A Closer Look at September Standouts

A September surge doesn’t guarantee success the following year. For every Luke Voit (208 wRC+ in September 2018; 128 in 2019), Ketel Marte (148; 151), Yuli Gurriel (160; 134), there’s a Ryan O’Hearn (157; 68), Kevin Kiermaier (162; 77), or Willson Contreras who actually had the worst September wRC+ (min. 70 PA) at 27 but rebounded for an excellent 2019 and career-best 129 wRC+. It doesn’t need a 100% success rate to be a worthy exercise, though.

Let’s look at a handful of September standouts (focusing primarily on guys who weren’t great through August) and see if they are worth buying into for 2020.

Eloy Jiménez, CWS | 188 wRC+ in September

Jimenez came into the season with major expectations only to labor through the first two months hitting just .220/.273/.390 with 6 HR and a high ankle sprain that shelved him for nearly a month. He soared from June 1st through the first week after the All-Star break (.921 OPS, 11 HR) and it looked like he was cool for the summer. But a bruised ulnar nerve shut him down for a minimum stay and curbed some of the momentum.

His second wave of excellence really started in mid-August, but we’ll isolate his electric September during which he hit .348/.389/.719 with 8 HR, 23 RBI, and 14 R in 95 PA. This flourish seems to have killed any chance at a discount on the budding star as he was actually going higher in the Too Early Mocks (91st) than he did in this year’s Main Events (110th). I was buying then and I’m buying now. This is a legitimate .300 AVG/35 HR profile.

Tommy Edman, STL | 174 wRC+

Edman entered the 2019 season as the 20th ranked prospect on the Cardinals list, drawing a “switch-hitting Joey Wendle” comp with the ability to make loads of contact and swipe some bags. The Stanford product hit 4 HR in college and just 23 in 1597 minor league PA, nearly a third of which came this year with the rabbit ball (7 in 218 PA). He was called up on June 8th and ran out to a .940 OPS in his first 46 PA with 3 HR and 2 SB, looking like the latest case of Cardinals Devil Magic wherein a mid-tier prospect plays well above their projected level.

A month into his tenure, he ascended to the top of the Cardinals’ order, but sputtered in his second month of action, hitting just .216/.248/.299 with 1 HR and 4 SB in 101 PA. A trip to Pittsburgh sparked another big run that included 10 multi-hit games fueling a .354/.391/.476 line in 87 PA, but that was just the beginning. He’s been insane in September, hitting .333/.389/.667 with 6 HR and 5 SB in just 95 PA. It’s hard not to think the ball has played a role in the power explosion (11 HR in 329 PA) and while he doesn’t crush the ball, he does avoid soft contact pretty well with just a 16% Soft rate.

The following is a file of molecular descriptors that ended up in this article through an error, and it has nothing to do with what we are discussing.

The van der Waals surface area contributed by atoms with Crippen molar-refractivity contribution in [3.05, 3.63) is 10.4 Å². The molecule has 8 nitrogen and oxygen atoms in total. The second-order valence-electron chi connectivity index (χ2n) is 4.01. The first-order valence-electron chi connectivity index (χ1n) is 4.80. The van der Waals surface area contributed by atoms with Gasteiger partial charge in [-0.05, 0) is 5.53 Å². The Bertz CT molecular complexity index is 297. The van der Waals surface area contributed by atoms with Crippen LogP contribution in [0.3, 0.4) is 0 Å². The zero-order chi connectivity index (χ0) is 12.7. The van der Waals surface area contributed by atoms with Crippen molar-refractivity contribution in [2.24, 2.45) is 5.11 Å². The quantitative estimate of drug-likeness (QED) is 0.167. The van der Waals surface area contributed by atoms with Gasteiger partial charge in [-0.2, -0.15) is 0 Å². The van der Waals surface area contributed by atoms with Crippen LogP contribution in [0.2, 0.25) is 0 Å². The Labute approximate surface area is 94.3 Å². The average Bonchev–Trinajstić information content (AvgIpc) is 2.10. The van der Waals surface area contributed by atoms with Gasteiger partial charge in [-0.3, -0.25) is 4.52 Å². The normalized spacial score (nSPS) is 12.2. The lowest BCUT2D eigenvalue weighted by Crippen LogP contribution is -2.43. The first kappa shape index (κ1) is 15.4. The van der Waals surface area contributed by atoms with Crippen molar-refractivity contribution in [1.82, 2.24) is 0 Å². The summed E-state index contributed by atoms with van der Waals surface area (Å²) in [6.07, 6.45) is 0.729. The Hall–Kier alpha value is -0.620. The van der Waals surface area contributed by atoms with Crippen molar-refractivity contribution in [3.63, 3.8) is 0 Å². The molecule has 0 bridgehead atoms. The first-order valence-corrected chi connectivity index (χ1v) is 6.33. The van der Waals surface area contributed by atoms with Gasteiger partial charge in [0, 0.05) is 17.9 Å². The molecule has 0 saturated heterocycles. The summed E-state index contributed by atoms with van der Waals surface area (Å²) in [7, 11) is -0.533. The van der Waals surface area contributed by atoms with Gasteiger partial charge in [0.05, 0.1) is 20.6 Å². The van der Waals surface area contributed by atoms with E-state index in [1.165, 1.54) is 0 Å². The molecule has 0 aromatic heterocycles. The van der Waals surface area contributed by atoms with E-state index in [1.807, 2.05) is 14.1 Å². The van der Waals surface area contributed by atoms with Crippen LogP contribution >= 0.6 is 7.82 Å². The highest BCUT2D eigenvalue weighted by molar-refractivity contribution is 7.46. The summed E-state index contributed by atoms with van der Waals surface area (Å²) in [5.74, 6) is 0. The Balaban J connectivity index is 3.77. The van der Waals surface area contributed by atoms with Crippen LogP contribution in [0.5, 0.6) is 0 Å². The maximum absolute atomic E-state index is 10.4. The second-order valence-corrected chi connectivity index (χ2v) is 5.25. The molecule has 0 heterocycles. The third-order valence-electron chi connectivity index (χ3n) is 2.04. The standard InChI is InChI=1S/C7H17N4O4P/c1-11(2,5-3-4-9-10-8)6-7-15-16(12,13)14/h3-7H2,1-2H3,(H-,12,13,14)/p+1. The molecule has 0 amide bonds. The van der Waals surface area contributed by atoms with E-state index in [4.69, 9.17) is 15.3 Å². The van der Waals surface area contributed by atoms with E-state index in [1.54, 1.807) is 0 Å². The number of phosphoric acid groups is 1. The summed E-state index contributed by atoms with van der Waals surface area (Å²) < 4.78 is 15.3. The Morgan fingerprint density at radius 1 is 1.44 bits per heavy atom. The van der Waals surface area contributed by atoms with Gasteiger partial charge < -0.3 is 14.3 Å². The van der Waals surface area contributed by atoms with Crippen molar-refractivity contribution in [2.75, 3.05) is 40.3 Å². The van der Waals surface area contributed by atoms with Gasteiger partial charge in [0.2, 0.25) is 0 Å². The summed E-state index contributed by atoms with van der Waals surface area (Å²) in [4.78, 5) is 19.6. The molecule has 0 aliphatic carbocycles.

The reason I really like him for 2020 is the speed. It’s legit. His 29.4 ft/second sprint speed places him in the top 4% of the league and has aided him to a 14-for-15 SB rate in his half season. The power may (will?) wane, especially if the ball is altered. I tabbed him as a potential .285/20 HR/25 SB guy in my 2B rankings, but I’d gladly take .280/12/25, essentially a poor man’s Trea Turner (.298/18/34). He will qualify at 2B and 3B and even if he jumps well beyond his Too Early Mock ADP of 389, he’ll be remarkably affordable for the game-changing speed.

Garrett Hampson, COL | 166 wRC+

Oh Garrett, we meet again. I was pretty hyped on Hampson coming into the season, even including him in a fun exercise of trying to identify some potential 1st round seasons if everything broke right. Welp… pretty much everything broke wrong… EXCEPT September! He accumulated just 232 PA through August thanks to a horrific .218/.274/.322 line with 3 HR and 6 SB (in 9 tries). And now he’s winning leagues for people. In a very nice 69 PA, he’s hitting .371/.435/.677 with 5 HR and 7 SB (100% success rate). Four of the homers have come on the road, too! I’m back in baby!